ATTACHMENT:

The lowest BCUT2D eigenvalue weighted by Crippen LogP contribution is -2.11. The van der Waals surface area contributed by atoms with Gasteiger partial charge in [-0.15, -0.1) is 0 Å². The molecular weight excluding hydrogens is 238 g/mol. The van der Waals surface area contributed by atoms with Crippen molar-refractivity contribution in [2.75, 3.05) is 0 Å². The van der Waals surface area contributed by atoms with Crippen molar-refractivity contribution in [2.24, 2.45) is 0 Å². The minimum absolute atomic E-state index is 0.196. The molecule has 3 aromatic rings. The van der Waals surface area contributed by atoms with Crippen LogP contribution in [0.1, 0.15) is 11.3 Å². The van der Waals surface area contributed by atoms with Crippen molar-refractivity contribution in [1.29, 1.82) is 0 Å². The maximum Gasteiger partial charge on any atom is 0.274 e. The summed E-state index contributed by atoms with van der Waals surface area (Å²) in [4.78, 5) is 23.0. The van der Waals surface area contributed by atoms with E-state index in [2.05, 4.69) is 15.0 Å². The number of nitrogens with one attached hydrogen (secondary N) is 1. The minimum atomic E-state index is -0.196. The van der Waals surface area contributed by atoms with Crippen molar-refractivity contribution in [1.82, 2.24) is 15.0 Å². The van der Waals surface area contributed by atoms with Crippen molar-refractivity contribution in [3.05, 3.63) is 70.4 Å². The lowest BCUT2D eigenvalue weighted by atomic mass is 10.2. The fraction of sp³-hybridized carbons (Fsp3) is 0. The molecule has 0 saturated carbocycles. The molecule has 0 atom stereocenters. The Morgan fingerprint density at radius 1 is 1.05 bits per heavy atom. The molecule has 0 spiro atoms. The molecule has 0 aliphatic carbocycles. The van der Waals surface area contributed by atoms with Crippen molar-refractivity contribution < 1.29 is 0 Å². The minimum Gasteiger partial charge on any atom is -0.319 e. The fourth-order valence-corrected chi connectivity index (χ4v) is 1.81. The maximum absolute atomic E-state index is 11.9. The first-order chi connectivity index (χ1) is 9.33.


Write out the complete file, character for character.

The lowest BCUT2D eigenvalue weighted by Crippen LogP contribution is -2.11. The van der Waals surface area contributed by atoms with Gasteiger partial charge in [-0.15, -0.1) is 0 Å². The molecular weight excluding hydrogens is 238 g/mol. The van der Waals surface area contributed by atoms with Crippen molar-refractivity contribution in [2.75, 3.05) is 0 Å². The van der Waals surface area contributed by atoms with Crippen molar-refractivity contribution in [2.24, 2.45) is 0 Å². The minimum absolute atomic E-state index is 0.196. The molecule has 3 aromatic rings. The van der Waals surface area contributed by atoms with Crippen LogP contribution in [0.1, 0.15) is 11.3 Å². The van der Waals surface area contributed by atoms with Crippen molar-refractivity contribution in [1.29, 1.82) is 0 Å². The maximum Gasteiger partial charge on any atom is 0.274 e. The summed E-state index contributed by atoms with van der Waals surface area (Å²) in [4.78, 5) is 23.0. The van der Waals surface area contributed by atoms with E-state index in [2.05, 4.69) is 15.0 Å². The number of nitrogens with one attached hydrogen (secondary N) is 1. The minimum atomic E-state index is -0.196. The van der Waals surface area contributed by atoms with Crippen molar-refractivity contribution in [1.82, 2.24) is 15.0 Å². The van der Waals surface area contributed by atoms with Crippen molar-refractivity contribution in [3.05, 3.63) is 70.4 Å². The lowest BCUT2D eigenvalue weighted by atomic mass is 10.2. The fraction of sp³-hybridized carbons (Fsp3) is 0. The molecule has 0 saturated carbocycles. The molecule has 0 atom stereocenters. The Morgan fingerprint density at radius 1 is 1.05 bits per heavy atom. The molecule has 0 spiro atoms. The molecule has 0 aliphatic carbocycles. The van der Waals surface area contributed by atoms with Crippen molar-refractivity contribution < 1.29 is 0 Å². The minimum Gasteiger partial charge on any atom is -0.319 e. The fourth-order valence-corrected chi connectivity index (χ4v) is 1.81. The maximum absolute atomic E-state index is 11.9. The first-order chi connectivity index (χ1) is 9.33.